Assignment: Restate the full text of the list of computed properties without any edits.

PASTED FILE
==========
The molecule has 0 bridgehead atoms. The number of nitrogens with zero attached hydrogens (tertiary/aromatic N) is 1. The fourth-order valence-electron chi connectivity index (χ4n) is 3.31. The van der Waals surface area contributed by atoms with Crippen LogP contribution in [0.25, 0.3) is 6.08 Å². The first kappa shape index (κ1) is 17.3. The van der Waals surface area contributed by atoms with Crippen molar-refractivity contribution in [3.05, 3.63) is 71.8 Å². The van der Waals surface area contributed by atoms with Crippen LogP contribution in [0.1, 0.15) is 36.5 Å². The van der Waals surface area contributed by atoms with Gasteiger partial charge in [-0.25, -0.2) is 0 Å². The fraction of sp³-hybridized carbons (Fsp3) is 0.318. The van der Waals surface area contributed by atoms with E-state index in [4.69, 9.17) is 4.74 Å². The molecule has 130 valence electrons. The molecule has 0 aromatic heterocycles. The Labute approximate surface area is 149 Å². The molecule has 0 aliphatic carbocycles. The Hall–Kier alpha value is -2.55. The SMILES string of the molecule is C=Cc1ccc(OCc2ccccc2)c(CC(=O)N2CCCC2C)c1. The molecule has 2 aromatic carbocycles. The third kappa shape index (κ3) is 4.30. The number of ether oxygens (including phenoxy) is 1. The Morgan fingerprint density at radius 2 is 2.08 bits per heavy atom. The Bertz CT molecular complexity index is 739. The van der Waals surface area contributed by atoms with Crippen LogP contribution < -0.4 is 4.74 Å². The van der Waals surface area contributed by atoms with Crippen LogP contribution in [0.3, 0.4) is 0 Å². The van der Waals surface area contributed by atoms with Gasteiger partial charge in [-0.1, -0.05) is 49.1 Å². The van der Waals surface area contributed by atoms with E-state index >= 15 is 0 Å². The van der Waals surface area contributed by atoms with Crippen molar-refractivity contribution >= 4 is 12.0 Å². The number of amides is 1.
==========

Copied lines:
The molecule has 0 bridgehead atoms. The number of nitrogens with zero attached hydrogens (tertiary/aromatic N) is 1. The fourth-order valence-electron chi connectivity index (χ4n) is 3.31. The van der Waals surface area contributed by atoms with Crippen LogP contribution in [0.25, 0.3) is 6.08 Å². The first kappa shape index (κ1) is 17.3. The van der Waals surface area contributed by atoms with Crippen molar-refractivity contribution in [3.05, 3.63) is 71.8 Å². The van der Waals surface area contributed by atoms with Crippen LogP contribution in [0.1, 0.15) is 36.5 Å². The van der Waals surface area contributed by atoms with Gasteiger partial charge in [-0.25, -0.2) is 0 Å². The fraction of sp³-hybridized carbons (Fsp3) is 0.318. The van der Waals surface area contributed by atoms with E-state index in [4.69, 9.17) is 4.74 Å². The molecule has 130 valence electrons. The molecule has 0 aromatic heterocycles. The Labute approximate surface area is 149 Å². The molecule has 0 aliphatic carbocycles. The Hall–Kier alpha value is -2.55. The SMILES string of the molecule is C=Cc1ccc(OCc2ccccc2)c(CC(=O)N2CCCC2C)c1. The molecule has 2 aromatic carbocycles. The third kappa shape index (κ3) is 4.30. The number of ether oxygens (including phenoxy) is 1. The Morgan fingerprint density at radius 2 is 2.08 bits per heavy atom. The Bertz CT molecular complexity index is 739. The van der Waals surface area contributed by atoms with Crippen LogP contribution < -0.4 is 4.74 Å². The van der Waals surface area contributed by atoms with Crippen LogP contribution in [0.3, 0.4) is 0 Å². The van der Waals surface area contributed by atoms with Gasteiger partial charge in [-0.1, -0.05) is 49.1 Å². The van der Waals surface area contributed by atoms with E-state index >= 15 is 0 Å². The van der Waals surface area contributed by atoms with Crippen molar-refractivity contribution >= 4 is 12.0 Å². The number of amides is 1.